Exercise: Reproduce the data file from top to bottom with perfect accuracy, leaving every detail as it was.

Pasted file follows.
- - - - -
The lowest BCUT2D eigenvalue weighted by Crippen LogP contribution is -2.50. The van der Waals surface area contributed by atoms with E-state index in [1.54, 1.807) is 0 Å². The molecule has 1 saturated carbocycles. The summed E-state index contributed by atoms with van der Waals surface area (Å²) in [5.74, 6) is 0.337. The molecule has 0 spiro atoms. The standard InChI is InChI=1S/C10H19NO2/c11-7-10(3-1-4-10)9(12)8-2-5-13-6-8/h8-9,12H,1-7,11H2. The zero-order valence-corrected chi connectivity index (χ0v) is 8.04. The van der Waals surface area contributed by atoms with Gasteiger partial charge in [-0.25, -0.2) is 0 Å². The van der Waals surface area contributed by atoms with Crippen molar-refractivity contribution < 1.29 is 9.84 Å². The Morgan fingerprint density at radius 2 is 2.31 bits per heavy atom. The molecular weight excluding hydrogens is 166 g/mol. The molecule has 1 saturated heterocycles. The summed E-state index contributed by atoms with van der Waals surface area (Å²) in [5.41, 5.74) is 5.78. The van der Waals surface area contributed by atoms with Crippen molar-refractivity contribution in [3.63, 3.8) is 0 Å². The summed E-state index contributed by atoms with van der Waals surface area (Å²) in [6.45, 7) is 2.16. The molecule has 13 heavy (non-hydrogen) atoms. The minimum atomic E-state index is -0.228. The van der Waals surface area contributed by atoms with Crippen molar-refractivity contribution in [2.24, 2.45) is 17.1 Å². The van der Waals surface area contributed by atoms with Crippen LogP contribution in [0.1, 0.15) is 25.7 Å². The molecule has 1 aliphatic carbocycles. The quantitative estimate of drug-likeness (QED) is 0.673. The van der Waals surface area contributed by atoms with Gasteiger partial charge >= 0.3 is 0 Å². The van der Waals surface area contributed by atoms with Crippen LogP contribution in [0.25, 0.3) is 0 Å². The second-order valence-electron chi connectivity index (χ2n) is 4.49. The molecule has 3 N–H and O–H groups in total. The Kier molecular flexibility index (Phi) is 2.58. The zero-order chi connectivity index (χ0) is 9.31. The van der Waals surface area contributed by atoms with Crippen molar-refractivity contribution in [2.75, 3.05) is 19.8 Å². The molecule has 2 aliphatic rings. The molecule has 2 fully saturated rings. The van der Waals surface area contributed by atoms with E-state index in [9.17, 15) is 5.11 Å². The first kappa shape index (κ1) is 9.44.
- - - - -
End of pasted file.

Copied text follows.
The lowest BCUT2D eigenvalue weighted by Crippen LogP contribution is -2.50. The van der Waals surface area contributed by atoms with E-state index in [1.54, 1.807) is 0 Å². The molecule has 1 saturated carbocycles. The summed E-state index contributed by atoms with van der Waals surface area (Å²) in [5.74, 6) is 0.337. The molecule has 0 spiro atoms. The standard InChI is InChI=1S/C10H19NO2/c11-7-10(3-1-4-10)9(12)8-2-5-13-6-8/h8-9,12H,1-7,11H2. The zero-order valence-corrected chi connectivity index (χ0v) is 8.04. The van der Waals surface area contributed by atoms with Gasteiger partial charge in [-0.25, -0.2) is 0 Å². The van der Waals surface area contributed by atoms with Crippen molar-refractivity contribution < 1.29 is 9.84 Å². The Morgan fingerprint density at radius 2 is 2.31 bits per heavy atom. The molecular weight excluding hydrogens is 166 g/mol. The molecule has 1 saturated heterocycles. The summed E-state index contributed by atoms with van der Waals surface area (Å²) in [5.41, 5.74) is 5.78. The van der Waals surface area contributed by atoms with Crippen molar-refractivity contribution in [3.63, 3.8) is 0 Å². The summed E-state index contributed by atoms with van der Waals surface area (Å²) in [6.45, 7) is 2.16. The molecule has 13 heavy (non-hydrogen) atoms. The minimum atomic E-state index is -0.228. The van der Waals surface area contributed by atoms with Crippen molar-refractivity contribution in [2.24, 2.45) is 17.1 Å². The van der Waals surface area contributed by atoms with Crippen LogP contribution in [0.1, 0.15) is 25.7 Å². The molecule has 1 aliphatic carbocycles. The quantitative estimate of drug-likeness (QED) is 0.673. The van der Waals surface area contributed by atoms with Gasteiger partial charge >= 0.3 is 0 Å². The van der Waals surface area contributed by atoms with Crippen LogP contribution in [0.25, 0.3) is 0 Å². The second-order valence-electron chi connectivity index (χ2n) is 4.49. The molecule has 3 N–H and O–H groups in total. The Kier molecular flexibility index (Phi) is 2.58. The zero-order chi connectivity index (χ0) is 9.31. The van der Waals surface area contributed by atoms with Crippen molar-refractivity contribution in [2.75, 3.05) is 19.8 Å². The molecule has 2 aliphatic rings. The molecule has 2 fully saturated rings. The van der Waals surface area contributed by atoms with E-state index in [9.17, 15) is 5.11 Å². The first kappa shape index (κ1) is 9.44.